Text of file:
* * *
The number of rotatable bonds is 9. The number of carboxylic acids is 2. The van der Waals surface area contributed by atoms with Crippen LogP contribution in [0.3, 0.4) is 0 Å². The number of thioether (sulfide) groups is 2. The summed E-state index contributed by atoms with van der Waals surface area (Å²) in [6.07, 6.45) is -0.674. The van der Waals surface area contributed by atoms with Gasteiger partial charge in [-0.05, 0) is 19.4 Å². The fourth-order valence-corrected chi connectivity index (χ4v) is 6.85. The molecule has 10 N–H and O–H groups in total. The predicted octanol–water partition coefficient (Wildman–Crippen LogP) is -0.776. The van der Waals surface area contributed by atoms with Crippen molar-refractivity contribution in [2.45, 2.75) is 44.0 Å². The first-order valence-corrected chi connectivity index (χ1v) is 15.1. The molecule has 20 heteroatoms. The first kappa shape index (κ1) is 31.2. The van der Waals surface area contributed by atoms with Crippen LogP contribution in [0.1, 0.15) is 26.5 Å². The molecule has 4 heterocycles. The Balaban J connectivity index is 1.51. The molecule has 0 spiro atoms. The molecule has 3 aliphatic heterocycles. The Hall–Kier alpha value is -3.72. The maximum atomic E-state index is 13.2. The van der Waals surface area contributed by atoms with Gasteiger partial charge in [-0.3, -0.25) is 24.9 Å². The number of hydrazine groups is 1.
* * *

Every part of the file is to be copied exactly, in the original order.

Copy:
The number of rotatable bonds is 9. The number of carboxylic acids is 2. The van der Waals surface area contributed by atoms with Crippen LogP contribution in [0.3, 0.4) is 0 Å². The number of thioether (sulfide) groups is 2. The summed E-state index contributed by atoms with van der Waals surface area (Å²) in [6.07, 6.45) is -0.674. The van der Waals surface area contributed by atoms with Gasteiger partial charge in [-0.05, 0) is 19.4 Å². The fourth-order valence-corrected chi connectivity index (χ4v) is 6.85. The molecule has 10 N–H and O–H groups in total. The predicted octanol–water partition coefficient (Wildman–Crippen LogP) is -0.776. The van der Waals surface area contributed by atoms with Crippen molar-refractivity contribution in [2.45, 2.75) is 44.0 Å². The first-order valence-corrected chi connectivity index (χ1v) is 15.1. The molecule has 20 heteroatoms. The first kappa shape index (κ1) is 31.2. The van der Waals surface area contributed by atoms with Crippen LogP contribution in [0.1, 0.15) is 26.5 Å². The molecule has 4 heterocycles. The Balaban J connectivity index is 1.51. The molecule has 0 spiro atoms. The molecule has 3 aliphatic heterocycles. The Hall–Kier alpha value is -3.72. The maximum atomic E-state index is 13.2. The van der Waals surface area contributed by atoms with Gasteiger partial charge in [-0.3, -0.25) is 24.9 Å². The number of hydrazine groups is 1.